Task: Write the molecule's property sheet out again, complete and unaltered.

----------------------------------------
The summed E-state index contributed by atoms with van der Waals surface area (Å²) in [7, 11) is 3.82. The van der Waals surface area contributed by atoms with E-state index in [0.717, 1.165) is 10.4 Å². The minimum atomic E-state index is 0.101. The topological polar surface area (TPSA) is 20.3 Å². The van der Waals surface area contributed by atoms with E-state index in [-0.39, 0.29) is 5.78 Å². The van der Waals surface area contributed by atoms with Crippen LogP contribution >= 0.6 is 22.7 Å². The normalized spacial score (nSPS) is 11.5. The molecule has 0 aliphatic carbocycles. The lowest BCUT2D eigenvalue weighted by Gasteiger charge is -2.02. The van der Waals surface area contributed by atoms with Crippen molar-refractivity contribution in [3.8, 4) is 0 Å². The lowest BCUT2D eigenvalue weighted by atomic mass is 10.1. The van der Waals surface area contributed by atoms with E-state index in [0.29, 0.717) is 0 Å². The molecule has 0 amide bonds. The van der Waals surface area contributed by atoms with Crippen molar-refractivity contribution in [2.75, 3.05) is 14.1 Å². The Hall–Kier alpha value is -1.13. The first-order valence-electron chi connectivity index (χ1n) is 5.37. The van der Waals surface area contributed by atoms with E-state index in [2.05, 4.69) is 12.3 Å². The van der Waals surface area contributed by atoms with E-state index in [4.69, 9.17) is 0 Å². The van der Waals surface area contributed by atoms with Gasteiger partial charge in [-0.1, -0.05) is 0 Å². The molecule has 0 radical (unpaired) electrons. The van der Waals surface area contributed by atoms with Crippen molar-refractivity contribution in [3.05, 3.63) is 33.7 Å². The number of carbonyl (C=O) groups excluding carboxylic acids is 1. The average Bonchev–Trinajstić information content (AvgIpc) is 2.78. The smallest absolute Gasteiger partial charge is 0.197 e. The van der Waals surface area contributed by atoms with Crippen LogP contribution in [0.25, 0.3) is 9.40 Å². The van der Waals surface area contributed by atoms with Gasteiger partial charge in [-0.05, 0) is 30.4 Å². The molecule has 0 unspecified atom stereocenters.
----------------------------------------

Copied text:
The summed E-state index contributed by atoms with van der Waals surface area (Å²) in [7, 11) is 3.82. The van der Waals surface area contributed by atoms with E-state index in [0.717, 1.165) is 10.4 Å². The minimum atomic E-state index is 0.101. The topological polar surface area (TPSA) is 20.3 Å². The van der Waals surface area contributed by atoms with E-state index in [-0.39, 0.29) is 5.78 Å². The van der Waals surface area contributed by atoms with Crippen LogP contribution >= 0.6 is 22.7 Å². The normalized spacial score (nSPS) is 11.5. The molecule has 0 aliphatic carbocycles. The lowest BCUT2D eigenvalue weighted by Gasteiger charge is -2.02. The van der Waals surface area contributed by atoms with Crippen molar-refractivity contribution in [3.8, 4) is 0 Å². The lowest BCUT2D eigenvalue weighted by atomic mass is 10.1. The van der Waals surface area contributed by atoms with E-state index in [0.29, 0.717) is 0 Å². The molecule has 0 amide bonds. The van der Waals surface area contributed by atoms with Crippen molar-refractivity contribution in [2.75, 3.05) is 14.1 Å². The Hall–Kier alpha value is -1.13. The first-order valence-electron chi connectivity index (χ1n) is 5.37. The van der Waals surface area contributed by atoms with E-state index in [2.05, 4.69) is 12.3 Å². The van der Waals surface area contributed by atoms with E-state index in [4.69, 9.17) is 0 Å². The van der Waals surface area contributed by atoms with Gasteiger partial charge in [-0.1, -0.05) is 0 Å². The molecule has 0 radical (unpaired) electrons. The van der Waals surface area contributed by atoms with Crippen molar-refractivity contribution in [3.05, 3.63) is 33.7 Å². The number of carbonyl (C=O) groups excluding carboxylic acids is 1. The average Bonchev–Trinajstić information content (AvgIpc) is 2.78. The smallest absolute Gasteiger partial charge is 0.197 e. The van der Waals surface area contributed by atoms with Crippen LogP contribution in [0.25, 0.3) is 9.40 Å². The van der Waals surface area contributed by atoms with Gasteiger partial charge in [-0.05, 0) is 30.4 Å². The molecule has 0 unspecified atom stereocenters.